Launching a new office can be a challenge at the best of times, yet when Leaf Ireland officially opened its Dublin offices in February 2020, few could have predicted the months ahead.
Yet that didn’t stop it from growing over the last year. Every month has seen it add new clients and now has an eye towards expanding its team.
The key figure behind this is Larry Doyle, the chief operating officer of Leaf Ireland, who has a wealth of knowledge and experience behind him.
Before Leaf, he was the co-founder and technical director of sustainable IT service Netforce, which was sold to Exigent Networks in 2017.
His approach of ensuring customers have a broad range of services and products while being served by technical and support people who know their business inside out was a key part of Netforce’s success.
While Leaf was originally based in Belfast, it had several clients around Ireland, including Mitchell McDermott, KCMG Composites and DMQ Accountants. Since Leaf needed a Dublin headquarters to better serve its Irish customers and Doyle was free after selling Netforce, bringing him on board was a no brainer.
It’s a move that has boded well for the company as Doyle’s strong reputation alongside the solid foundations Leaf has already established has held the Dublin office in good stead.
“As I’ve been in the industry for a long time, I have a lot of clients who had worked with me before,” said Doyle. “They want to move over and have the comfort level of working for me again.”
“I’m lucky as well that I have the whole Leaf organisation behind me for the likes of technical resources and accounting resources.”
Providing all aspects of managed IT – from cloud solutions to disaster recovery – makes for an easier and more frictionless experience for clients. From a technical standpoint, it can provide all the moving parts that a company needs like security, mobile device management, disaster recovery and disk encryption management, all from one portal.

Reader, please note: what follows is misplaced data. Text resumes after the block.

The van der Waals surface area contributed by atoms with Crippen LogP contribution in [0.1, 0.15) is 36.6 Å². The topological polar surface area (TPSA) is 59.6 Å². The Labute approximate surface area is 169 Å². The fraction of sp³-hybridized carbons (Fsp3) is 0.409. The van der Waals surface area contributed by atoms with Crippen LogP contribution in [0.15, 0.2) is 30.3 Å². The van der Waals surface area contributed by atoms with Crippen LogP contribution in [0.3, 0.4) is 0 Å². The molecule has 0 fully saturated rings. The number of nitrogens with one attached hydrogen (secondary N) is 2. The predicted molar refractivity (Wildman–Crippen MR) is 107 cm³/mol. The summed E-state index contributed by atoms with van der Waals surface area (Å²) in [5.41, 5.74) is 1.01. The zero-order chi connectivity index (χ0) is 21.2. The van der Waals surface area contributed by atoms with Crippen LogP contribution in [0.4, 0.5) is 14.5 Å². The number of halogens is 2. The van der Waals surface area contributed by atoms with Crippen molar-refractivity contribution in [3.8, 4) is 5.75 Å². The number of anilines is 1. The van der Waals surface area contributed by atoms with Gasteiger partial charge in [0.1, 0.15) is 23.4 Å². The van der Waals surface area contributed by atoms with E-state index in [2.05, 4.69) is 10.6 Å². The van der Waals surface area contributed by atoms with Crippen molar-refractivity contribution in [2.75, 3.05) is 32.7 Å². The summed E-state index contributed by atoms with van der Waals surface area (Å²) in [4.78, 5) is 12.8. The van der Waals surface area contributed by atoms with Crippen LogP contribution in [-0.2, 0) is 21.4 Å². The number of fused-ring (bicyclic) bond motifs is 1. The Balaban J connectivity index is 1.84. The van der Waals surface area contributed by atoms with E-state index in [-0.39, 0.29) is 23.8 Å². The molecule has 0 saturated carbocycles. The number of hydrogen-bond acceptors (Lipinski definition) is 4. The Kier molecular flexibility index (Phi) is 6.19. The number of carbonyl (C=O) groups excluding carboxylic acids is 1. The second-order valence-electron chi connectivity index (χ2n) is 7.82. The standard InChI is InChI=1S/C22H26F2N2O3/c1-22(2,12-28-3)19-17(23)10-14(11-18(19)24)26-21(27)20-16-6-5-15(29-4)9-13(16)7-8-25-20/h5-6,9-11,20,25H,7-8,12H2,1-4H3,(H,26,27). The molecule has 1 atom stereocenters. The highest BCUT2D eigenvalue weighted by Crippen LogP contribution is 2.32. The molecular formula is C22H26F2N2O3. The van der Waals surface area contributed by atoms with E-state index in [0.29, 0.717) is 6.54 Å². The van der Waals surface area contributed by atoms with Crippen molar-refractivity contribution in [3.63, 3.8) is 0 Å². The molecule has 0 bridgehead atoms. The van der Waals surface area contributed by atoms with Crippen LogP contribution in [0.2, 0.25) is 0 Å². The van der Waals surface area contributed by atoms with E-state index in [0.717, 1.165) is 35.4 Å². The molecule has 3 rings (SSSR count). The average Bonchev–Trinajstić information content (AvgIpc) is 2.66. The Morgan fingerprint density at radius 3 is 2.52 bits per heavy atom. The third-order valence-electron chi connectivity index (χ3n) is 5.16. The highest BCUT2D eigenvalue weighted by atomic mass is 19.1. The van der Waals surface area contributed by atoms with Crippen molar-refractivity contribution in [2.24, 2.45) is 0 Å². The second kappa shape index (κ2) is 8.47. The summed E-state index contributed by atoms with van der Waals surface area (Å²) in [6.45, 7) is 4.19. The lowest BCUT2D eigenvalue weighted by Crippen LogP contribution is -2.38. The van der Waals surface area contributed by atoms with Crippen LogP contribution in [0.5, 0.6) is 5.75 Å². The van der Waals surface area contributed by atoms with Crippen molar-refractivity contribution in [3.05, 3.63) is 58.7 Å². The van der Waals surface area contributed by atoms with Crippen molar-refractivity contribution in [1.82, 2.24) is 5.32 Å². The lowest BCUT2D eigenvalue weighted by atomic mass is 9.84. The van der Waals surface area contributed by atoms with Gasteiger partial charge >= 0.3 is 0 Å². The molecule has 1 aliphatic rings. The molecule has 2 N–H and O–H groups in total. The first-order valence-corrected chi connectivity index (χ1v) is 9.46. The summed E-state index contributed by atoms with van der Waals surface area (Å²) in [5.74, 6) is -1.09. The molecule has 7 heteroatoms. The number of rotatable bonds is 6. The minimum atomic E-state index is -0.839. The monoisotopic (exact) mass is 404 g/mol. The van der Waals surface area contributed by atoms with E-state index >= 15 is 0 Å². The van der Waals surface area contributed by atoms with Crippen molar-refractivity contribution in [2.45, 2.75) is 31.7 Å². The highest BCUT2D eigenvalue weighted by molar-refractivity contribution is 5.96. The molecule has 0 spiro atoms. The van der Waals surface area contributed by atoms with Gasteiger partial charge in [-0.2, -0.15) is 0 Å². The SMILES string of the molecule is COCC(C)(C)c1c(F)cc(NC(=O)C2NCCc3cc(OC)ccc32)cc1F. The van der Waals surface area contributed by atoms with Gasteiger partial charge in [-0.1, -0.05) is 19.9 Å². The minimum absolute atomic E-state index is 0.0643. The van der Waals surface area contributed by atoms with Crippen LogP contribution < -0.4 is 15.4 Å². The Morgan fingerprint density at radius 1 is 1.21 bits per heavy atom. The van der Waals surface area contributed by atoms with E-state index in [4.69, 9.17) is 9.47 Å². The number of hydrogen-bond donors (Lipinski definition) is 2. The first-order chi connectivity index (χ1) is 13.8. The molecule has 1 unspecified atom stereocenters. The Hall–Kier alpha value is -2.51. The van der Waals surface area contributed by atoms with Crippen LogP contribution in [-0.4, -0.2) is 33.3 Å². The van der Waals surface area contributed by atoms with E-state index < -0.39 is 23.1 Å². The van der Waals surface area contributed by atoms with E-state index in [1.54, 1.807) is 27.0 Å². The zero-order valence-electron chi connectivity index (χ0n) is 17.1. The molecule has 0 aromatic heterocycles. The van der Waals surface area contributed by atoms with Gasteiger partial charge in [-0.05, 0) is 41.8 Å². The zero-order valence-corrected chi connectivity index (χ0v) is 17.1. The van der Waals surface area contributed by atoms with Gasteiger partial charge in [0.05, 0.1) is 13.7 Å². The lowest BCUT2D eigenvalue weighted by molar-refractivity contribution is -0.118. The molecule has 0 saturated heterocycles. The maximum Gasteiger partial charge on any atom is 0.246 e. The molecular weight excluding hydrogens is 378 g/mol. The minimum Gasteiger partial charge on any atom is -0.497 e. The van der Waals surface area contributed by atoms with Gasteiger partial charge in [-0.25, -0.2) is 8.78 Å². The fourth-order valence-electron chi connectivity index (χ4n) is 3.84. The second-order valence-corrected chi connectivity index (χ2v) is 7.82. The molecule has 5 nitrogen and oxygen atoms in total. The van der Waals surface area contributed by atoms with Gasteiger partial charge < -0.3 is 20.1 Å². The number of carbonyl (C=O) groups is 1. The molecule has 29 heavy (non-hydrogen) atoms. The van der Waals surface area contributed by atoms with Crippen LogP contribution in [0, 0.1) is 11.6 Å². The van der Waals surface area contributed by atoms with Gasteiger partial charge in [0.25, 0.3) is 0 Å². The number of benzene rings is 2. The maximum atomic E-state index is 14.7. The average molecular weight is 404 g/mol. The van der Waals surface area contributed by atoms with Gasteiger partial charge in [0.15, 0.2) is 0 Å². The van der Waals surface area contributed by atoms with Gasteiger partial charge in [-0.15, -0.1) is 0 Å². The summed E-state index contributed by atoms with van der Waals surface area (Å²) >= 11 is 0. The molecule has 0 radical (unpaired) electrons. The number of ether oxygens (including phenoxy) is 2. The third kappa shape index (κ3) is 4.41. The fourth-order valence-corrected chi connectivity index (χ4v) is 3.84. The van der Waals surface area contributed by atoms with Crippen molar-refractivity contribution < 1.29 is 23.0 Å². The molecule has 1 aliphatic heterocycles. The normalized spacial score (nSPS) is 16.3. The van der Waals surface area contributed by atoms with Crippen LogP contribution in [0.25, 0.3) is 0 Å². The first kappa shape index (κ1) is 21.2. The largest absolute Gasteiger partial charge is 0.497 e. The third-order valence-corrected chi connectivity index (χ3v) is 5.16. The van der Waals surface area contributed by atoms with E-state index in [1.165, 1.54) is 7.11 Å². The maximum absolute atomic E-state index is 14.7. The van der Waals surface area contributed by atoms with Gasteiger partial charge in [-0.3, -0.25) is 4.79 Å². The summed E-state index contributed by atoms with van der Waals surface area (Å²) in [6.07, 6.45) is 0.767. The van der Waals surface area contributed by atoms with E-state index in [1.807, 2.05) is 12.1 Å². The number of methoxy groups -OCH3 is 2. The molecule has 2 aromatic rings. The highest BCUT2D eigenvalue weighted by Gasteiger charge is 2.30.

Yet what sets Leaf apart from other similar entities is how it has combined its technical abilities with its support infrastructure. Such processes are more than just providing the service, it’s accompanying it with the expertise and understanding of the business which is where the real value comes from.
“The feedback I get all the time from clients is that it’s the helpdesk and support they get from Leaf that makes the difference,” he said. “The fact that they’re totally confident in what we’re saying and doing is the result of our efforts. There’s also a personal touch about the team and having people on the ground.”
“The bigger guys that are out there have become very ticket-driven and they lose that personal touch as a result. When people are ringing up with a problem, they want to hear someone who will fix it. They don’t want to hear that their ticket has been logged.”
That close relationship is vital for a few reasons, one of which is to prepare the business for where it will be in 12 to 18 months. A company might be running smoothly now, but if it expects to add ten more people, that means adding licences, preparing machines and updating policies.
It’s why every client has both a technical and non-technical account manager working with them to provide the best of both worlds. That means ensuring quarterly report meetings cover both the technical and non-technical elements.
Elements like the health of their machines, software and anything due for renewal in the next two to three months like licences are covered. The result is all elements are sorted out in advance, meaning there’s little stress experienced from the client’s side.
The main part behind that is that IT needs can change substantially. What was the top product five or ten years ago may not be up to scratch now and having a proactive approach of regular reviews instead of passive renewal ensures all clients are best prepared for the future.
And to top that off, such changes and adjustments can’t be made out of sight or in isolation. Doyle mentions the importance of having a verified approach, as trust is only one element of success.
“It’s all well and good trusting your IT provider, but you need to verify what they’re saying as well,” he said. “You have to demonstrate that what we’re doing is what we say we’re doing.”